This Day in Black History: Civil Rights Leader Medgar Evers is Born

From the African American Registry

Medgar Evers

Medgar Evers

Medgar Evers was born on this date in 1925 in Decatur, Mississippi. He was an African-American civil rights leader whose assassination for his work as field secretary for the NAACP in Mississippi galvanized the Civil Rights Movement.

As a representative of the NAACP, Evers worked for the most established and in some ways most conservative African-American membership organization. He was, by all accounts, a hardworking, thoughtful, and somewhat quiet man. Yet the work Evers did was groundbreaking, even radical, in that he risked (and eventually lost) his life bringing news of his state’s violent white supremacy to nationwide attention. When Byron De la Beckwith, a white racist, assassinated Evers in his front yard, he became a symbol of the brutality with which the old South resisted the Civil Rights Movement. Raised in a small central Mississippi town, Evers absorbed his parents’ work ethic and strong religious values early in his life. Friends, including his brother, Charles, remember him as a serious child with an air of maturity about him.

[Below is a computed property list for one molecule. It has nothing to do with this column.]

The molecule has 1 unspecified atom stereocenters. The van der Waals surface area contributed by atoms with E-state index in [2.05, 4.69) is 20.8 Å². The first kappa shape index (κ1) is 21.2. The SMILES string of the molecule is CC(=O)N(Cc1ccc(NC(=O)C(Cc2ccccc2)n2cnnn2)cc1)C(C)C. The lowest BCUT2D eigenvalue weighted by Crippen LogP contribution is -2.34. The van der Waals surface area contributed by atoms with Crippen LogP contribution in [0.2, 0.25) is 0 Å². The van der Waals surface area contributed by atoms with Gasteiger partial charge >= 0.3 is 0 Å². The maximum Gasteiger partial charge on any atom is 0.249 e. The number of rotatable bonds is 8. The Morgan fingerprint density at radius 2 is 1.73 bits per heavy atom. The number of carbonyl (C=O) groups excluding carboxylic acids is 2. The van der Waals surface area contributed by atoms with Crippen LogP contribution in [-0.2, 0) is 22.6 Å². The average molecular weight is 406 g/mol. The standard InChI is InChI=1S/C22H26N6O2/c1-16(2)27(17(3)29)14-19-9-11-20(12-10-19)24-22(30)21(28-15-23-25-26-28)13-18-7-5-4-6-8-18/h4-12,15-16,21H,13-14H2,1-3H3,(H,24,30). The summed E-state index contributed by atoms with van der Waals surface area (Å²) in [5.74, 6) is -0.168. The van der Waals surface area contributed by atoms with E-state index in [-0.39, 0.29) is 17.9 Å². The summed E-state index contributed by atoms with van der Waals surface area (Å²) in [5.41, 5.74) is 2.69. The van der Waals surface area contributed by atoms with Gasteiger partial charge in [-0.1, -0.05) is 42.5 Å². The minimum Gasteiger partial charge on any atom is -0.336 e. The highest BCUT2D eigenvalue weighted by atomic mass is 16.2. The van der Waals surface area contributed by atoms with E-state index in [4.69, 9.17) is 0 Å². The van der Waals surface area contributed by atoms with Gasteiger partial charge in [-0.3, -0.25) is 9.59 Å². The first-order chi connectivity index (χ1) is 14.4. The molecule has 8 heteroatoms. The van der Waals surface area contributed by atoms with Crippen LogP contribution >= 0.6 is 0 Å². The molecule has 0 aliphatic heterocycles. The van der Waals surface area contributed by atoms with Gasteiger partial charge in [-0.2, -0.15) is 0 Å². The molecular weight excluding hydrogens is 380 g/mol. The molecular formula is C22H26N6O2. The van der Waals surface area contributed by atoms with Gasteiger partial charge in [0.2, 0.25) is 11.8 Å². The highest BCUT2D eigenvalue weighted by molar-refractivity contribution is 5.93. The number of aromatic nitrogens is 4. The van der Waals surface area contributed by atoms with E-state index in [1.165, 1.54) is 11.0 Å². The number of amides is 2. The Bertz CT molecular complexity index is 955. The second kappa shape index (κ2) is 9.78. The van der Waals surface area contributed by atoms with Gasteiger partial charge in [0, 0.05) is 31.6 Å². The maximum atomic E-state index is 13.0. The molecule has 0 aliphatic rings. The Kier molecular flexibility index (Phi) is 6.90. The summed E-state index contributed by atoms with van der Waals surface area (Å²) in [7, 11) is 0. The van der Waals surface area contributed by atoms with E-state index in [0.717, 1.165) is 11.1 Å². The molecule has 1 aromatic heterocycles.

Read more about Evers here.